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Verstappen unchanged on view over Austin penalty, but regrets comments

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Max Verstappen has not changed his view on the penalty that denied him a podium finish in last weekend’s United States Grand Prix, but admitted on Thursday he regretted his choice of words in criticizing one of the Formula 1 race stewards.

Verstappen charged from 16th on the grid to cross the line third at the Circuit of The Americas in Austin, Texas on Sunday, having completed the fightback with a last-lap pass on Kimi Raikkonen.

However, the overtake was immediately scrutinized by the stewards at COTA, who deemed Verstappen to have cut part of a corner by riding over the kerb, and handed him a five-second time penalty.

Verstappen made his anger over the penalty clear after the race, telling British TV that it was “one idiot steward” who always targeted him, thought to be Garry Connelly, who has previously sanctioned the Red Bull driver.

Speaking ahead of this weekend’s Mexican Grand Prix, Verstappen stressed his view on the penalty had not changed, but admitted he was wrong to use the words he did.

“I think after a race the emotions run high, especially when you’ve been taken off a podium which I think I deserved,” Verstappen said.

“I think the punishment was not correct because everybody was running off the track in Turn 19, 8 and 9, even in Turn 6 when you were behind someone you were cutting the inside – a lot of cars were doing it.

“Also the fans I think were loving it, it was a great move and then they tell you that you’re gaining an advantage while overtaking someone. If I was really gaining an advantage I would do it every single lap, which you are not, so I don’t think it was gaining an advantage.

“Like I said, a lot of other people did it as well, they were cutting the inside of the corners and then I am the only one who was getting penalized, which I think is of course not correct.

“I could have used different words, for sure. But like I also said I was angry at that time because I think it was not correct and I’ve already said all the reasons why I think it was not correct.

“So you also have to understand a bit my point of it, but of course the words were not correct. I can’t change that right now and it was not meant for anyone.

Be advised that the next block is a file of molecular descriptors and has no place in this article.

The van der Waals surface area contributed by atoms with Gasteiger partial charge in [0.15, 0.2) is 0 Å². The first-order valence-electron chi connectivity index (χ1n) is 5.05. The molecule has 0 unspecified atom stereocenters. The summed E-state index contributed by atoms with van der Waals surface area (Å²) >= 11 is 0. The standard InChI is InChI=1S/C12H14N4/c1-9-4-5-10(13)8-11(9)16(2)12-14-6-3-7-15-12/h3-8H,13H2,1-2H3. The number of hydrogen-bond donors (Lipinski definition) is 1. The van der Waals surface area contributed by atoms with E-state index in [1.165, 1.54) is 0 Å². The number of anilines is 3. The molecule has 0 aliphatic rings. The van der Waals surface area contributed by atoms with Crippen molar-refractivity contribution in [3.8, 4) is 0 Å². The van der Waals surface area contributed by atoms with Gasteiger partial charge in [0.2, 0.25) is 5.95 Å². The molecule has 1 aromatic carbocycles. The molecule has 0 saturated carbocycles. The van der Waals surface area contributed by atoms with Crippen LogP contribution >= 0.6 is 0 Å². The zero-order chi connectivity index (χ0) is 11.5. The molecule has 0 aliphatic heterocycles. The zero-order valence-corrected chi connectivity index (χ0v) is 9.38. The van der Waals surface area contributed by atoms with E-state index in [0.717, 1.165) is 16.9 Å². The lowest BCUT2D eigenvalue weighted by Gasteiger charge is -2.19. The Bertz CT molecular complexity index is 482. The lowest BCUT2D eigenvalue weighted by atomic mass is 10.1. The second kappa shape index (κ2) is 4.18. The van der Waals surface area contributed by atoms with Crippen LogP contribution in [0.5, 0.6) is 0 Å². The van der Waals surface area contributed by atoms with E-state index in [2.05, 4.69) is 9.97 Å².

“I was not trying to offend anyone, otherwise I would have named them by name if I wanted to offend someone.”

IndyCar star Scott Dixon to test skills on ‘American Ninja Warrior’

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CHARLOTTE, N.C. (AP) — Scott Dixon will be the latest IndyCar driver to enter the realm of reality TV when he auditions in Indianapolis next week for “American Ninja Warrior.”

The four-time IndyCar champion, nicknamed “The Iceman,” thought it sounded fun when he was approached with the idea of trying out. As the competition has drawn near, Dixon is wondering what he got himself into.

“I feel a lot of pressure on this one,” Dixon told The Associated Press before heading to this weekend’s Honda Grand Prix of Alabama IndyCar race at Barber Motorsports Park in Birmingham, Alabama. “When it got to be about a month away, I figured I should start training for it, and it’s pretty hard stuff.”

IndyCar drivers Helio Castroneves, Josef Newgarden and Tony Kanaan all auditioned for the show, which follows competitors as they tackle a series of obstacle courses in qualifying rounds across the country. None of IndyCar’s contestants advanced out of the first round and neither did NASCAR driver Ricky Stenhouse Jr.

Dixon’s appearance comes about the same time the Game Show Network has Sebastien Bourdais as a guest host for “Daily Draw” for the entire week leading into the month of May at Indianapolis Motor Speedway.

Most recently, Alexander Rossi and Conor Daly teamed to finish fourth on “The Amazing Race,” and James Hinchcliffe was a runner-up last year on “Dancing With The Stars.” Castroneves is a former “DWTS” winner.

Dixon, the 2008 winner of the Indianapolis 500 who ranks fourth on IndyCar’s all-time wins list, is accustomed to success. But the New Zealander not so sure he’s going to become the next great ninja. Most of his fitness work focuses on endurance training, and preparing for the obstacle course has taken Dixon out of his element.

“It’s not my wheelhouse,” he said. “This is agility kind of stuff and I’m looking forward to the process. I’m not looking forward so much to the failure, because it’s going to happen at some point, so I guess I just have to make the most of it and enjoy the experience.”

Dixon was famously robbed at gunpoint in the drive-thru of a Taco Bell last year hours after he won the pole for the Indy 500. Asked if his ninja training will have him better prepared should that happen again, he did not think so.

“I suppose if I run away it would help,” Dixon said. “But I don’t exactly have a ninja toolkit to get me through that situation.”